When the management logic determines that the inode at the head of the free list has a longevity counter value equal to 0 (negative exit from 610), the logic repurposes the inode at the head of the free list, as in 625. Thus, method 600 is less likely to repurpose inodes with high longevity counter values. Such inodes have been repeatedly used and released without repurposing and therefore are more likely to be reused again. As discussed above, repurposing the inode in 625 may include replacing the file metadata stored in the inode with the file metadata read from disk in 520.

After repurposing the inode in 625, the management logic removes the inode from the free list, as in 630. Removing the inode from the free list may include removing a reference to the inode from the free list, associating a hold with the inode indicating that the corresponding file is held open by a given entity (e.g., user program), and/or setting the inode's longevity counter to 0. The inode may not be available for repurposing while it is no longer on the free list. After repurposing the inode, the management logic may return the metadata to the requesting entity, as in 540.

In some embodiments, after the user program closes the file, the management logic may determine that no other entity has a hold on the inode corresponding to that file and in response, insert a reference to the inode at the tail of the free list (i.e., the MRU position in the ordered list). Thus, the longevity counter scheme allows the management logic to increase the retention priority of an inode when it is reused, rather than repurposed, after being released. The scheme therefore allows inodes that are more likely to be reused to remain in the free list longer than a traditional LRU mechanism might keep them.

In various embodiments, method 600 may be optimized to avoid extraneous iterations of the 605-620 loop. For example, when the longevity counters of every inode in the free list is greater than 0, method 600 may perform multiple iterations of 605-620 before finally finding an inode with a longevity counter equal to 0. In some embodiments, the management logic may avoid such an outcome by tracking the lowest longevity counter value of all inodes on the free list and decrementing that amount in step 615.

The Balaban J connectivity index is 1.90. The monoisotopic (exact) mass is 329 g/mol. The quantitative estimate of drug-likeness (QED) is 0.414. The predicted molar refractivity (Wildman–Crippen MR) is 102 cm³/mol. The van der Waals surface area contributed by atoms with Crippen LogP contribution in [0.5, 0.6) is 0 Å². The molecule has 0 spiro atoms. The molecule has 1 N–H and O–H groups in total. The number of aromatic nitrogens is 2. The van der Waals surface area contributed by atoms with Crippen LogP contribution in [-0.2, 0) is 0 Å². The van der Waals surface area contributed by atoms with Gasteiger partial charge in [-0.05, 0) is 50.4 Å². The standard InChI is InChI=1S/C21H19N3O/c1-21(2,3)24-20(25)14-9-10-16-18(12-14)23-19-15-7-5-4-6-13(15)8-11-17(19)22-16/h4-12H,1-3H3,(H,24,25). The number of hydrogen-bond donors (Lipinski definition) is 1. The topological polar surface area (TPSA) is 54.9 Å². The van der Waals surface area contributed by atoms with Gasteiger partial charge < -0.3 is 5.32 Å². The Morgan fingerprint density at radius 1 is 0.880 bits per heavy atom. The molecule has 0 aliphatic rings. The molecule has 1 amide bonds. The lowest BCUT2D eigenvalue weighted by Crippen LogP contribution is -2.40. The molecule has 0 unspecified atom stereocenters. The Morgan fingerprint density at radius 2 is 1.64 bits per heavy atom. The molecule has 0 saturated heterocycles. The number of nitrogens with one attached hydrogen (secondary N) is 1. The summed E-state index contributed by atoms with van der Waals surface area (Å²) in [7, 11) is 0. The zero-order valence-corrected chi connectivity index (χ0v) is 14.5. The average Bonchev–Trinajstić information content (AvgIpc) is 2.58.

In some embodiments, in addition and/or instead of increasing the retention priorities of various inodes in response to detecting certain conditions, the management logic may decrease the retention priority of inodes that store metadata unlikely to be reused. For example, the management logic may de-prioritize a released inode in response to detecting that its metadata was accessed as part of a low-reuse file access pattern.

FIG. 7 is a block diagram illustrating a method for decreasing the retention priority of inodes that store file metadata that is unlikely to be reused, according to some embodiments. Method 700 may correspond to method 350 in FIG. 3 b and may be executed by management logic 425.

According to the illustrated embodiment, method 700 begins when the system detects a file close operation, as in 705. For example, the management logic may detect the file close operation in response to user code invoking a file close function of the file system API.

In response to detecting the file close operation in 705, the management logic may release the corresponding inode that holds the file's metadata, as in 710. Releasing the inode may include removing the hold placed on the inode when the closing program opened the file and/or determining that no other entity has a hold on the inode.

In 715, the management logic determines whether the closed file is unlikely to be reused. For example, the management logic may determine whether the file was read as part of a sweep operation (e.g., a virus scan or backup operation) that reads files only once. If so, then the closed file is unlikely to be reopened.

Caching file metadata for a closed file that is unlikely to be reopened may provide no performance benefit. Therefore, in response to detecting that a released inode holds metadata for such a file, the management logic may de-prioritize the inode by decreasing its retention priority. For example, in the illustrated embodiment, in response to detecting that the file is unlikely to be reused, as indicated by the affirmative exit from 715, the management logic may add the released inode to the head (LRU position) of the free list, as in 720, rather than to the tail (MRU position), as in 725. Thus, a released inode that holds metadata for a file that is unlikely to be reused will be repurposed first In various embodiments, the management logic may employ different techniques in 715 to determine whether the file is unlikely to be reused. In some embodiments, it may be desirable for the management logic to decide transparently whether a file is unlikely to be reused (decision 715), without the need to rely on special user code to identify and mark such files. Accordingly, in some embodiments, the management logic may determine that the file is unlikely to be reused by examining the manner in which the file was accessed (i.e., access pattern). For example, the file system may track how each opened file is accessed, and in 715, the management logic may examine this information (e.g., through an API, directly through in-memory data structures, etc.) to determine if the access pattern to the file closed in 705 is indicative of a low-reuse process, such as a backup process, virus scan, or other sweep operation. If so, then the management logic may determine that the file is unlikely to be reused again (affirmative exit from 715) and may therefore de-prioritize the corresponding inode (e.g., add the inode to the head of the free list, as in 720). Otherwise, the logic may add the released inode to the tail of the free list, as in 725.